the Philippines suffers by comparison with many other countries which embody the major land-related laws in a
single code, generally confined to basic principles, with the subsidiary laws contained in more easily amended

Public Land Classification

Various laws govern public land classification and disposition in the Philippines. Foremost of these is the
Constitution of 1987, which enunciates the principles, policies and tenets of these functions.
Article XII, Section 3 of the 1987 Constitution of the Philippines provides that lands of the public domain are to
be classified into agricultural, forest or timber, mineral lands, and national parks. Alienable lands of the public
domain are limited to agricultural lands. Agricultural lands of the public domain may be further classified by law
according to the uses which they may be devoted. Taking into account the requirements of conservation,
ecology, and development, and subject to the requirements of agrarian reform, the Congress shall determine, by
law, the size of lands of the public domain which may be acquired, developed, held, or leased and the
conditions therefor.
Public land classification is relevant to the land administration system because section 8 of CA 141 (the Public
Lands Bill) provides that land is alienable and disposable from the public realm for acquisition by private hands

Natural Resources and Environmental Law with LTD | Commissioner Soriano | 2015-2016 | JLV
provided it is classified as such and provided it is not exempted from classification under that same section. As
in Act 926 and Act 2874, Sec. 6 of CA 141 classifies lands of the public domain into:
alienable and disposable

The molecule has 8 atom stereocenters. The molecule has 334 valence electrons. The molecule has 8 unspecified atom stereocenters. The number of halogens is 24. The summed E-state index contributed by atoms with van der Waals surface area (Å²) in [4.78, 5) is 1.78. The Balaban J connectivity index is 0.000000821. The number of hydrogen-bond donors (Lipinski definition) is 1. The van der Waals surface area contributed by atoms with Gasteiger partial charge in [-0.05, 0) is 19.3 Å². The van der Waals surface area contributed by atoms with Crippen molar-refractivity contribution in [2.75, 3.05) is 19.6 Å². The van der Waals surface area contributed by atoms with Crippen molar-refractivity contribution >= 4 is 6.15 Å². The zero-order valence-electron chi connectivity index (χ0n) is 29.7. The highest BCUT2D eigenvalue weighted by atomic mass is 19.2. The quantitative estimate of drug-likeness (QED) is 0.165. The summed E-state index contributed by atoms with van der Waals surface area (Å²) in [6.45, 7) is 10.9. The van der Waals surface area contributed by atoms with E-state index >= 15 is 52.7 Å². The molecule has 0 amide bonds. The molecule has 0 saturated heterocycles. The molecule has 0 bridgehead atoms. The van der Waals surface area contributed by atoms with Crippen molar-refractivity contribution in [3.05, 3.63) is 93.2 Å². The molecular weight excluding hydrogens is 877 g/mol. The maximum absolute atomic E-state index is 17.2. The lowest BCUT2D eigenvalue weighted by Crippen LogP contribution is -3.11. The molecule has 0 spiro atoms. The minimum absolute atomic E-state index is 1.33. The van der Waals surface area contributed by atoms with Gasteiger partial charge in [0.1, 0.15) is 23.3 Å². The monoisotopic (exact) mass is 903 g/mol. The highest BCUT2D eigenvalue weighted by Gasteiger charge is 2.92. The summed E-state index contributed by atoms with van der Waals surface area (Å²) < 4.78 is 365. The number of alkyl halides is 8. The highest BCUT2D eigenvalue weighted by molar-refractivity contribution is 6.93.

The President shall from time to time declare what lands are open to disposition or concession, but only those
lands shall be declared open to disposition or concession which (Section 8, C.A. No. 141):
Have been officially delimited and classified
Have been surveyed
Have not been reserved for public or quasi-public uses
Have not been appropriated by the government
Have not in any manner become private property
Have not been the subject of a private right authorized and recognized by this Act or any other valid law
Sec 8 of CA 141 also states that the President may, for reasons of public interest, declare lands of the public
domain open to disposition before the same have had their boundaries established or been surveyed, or may,
for the same reason, suspend their concession or disposition until they are again declared open to concession
or disposition by proclamation duly published or by Act of the National Assembly.
Alienable and disposable public lands shall be further classified according to the use or purposes to which they
are destined as follows (Section 9, CA No. 141):
Residential, commercial, industrial or for similar productive purposes, and
Educational, charitable or other similar purposes; and
Reservations for townsite and for public or quasi-public purposes.
The President, upon recommendation by the Secretary of DENR, shall from time to time make the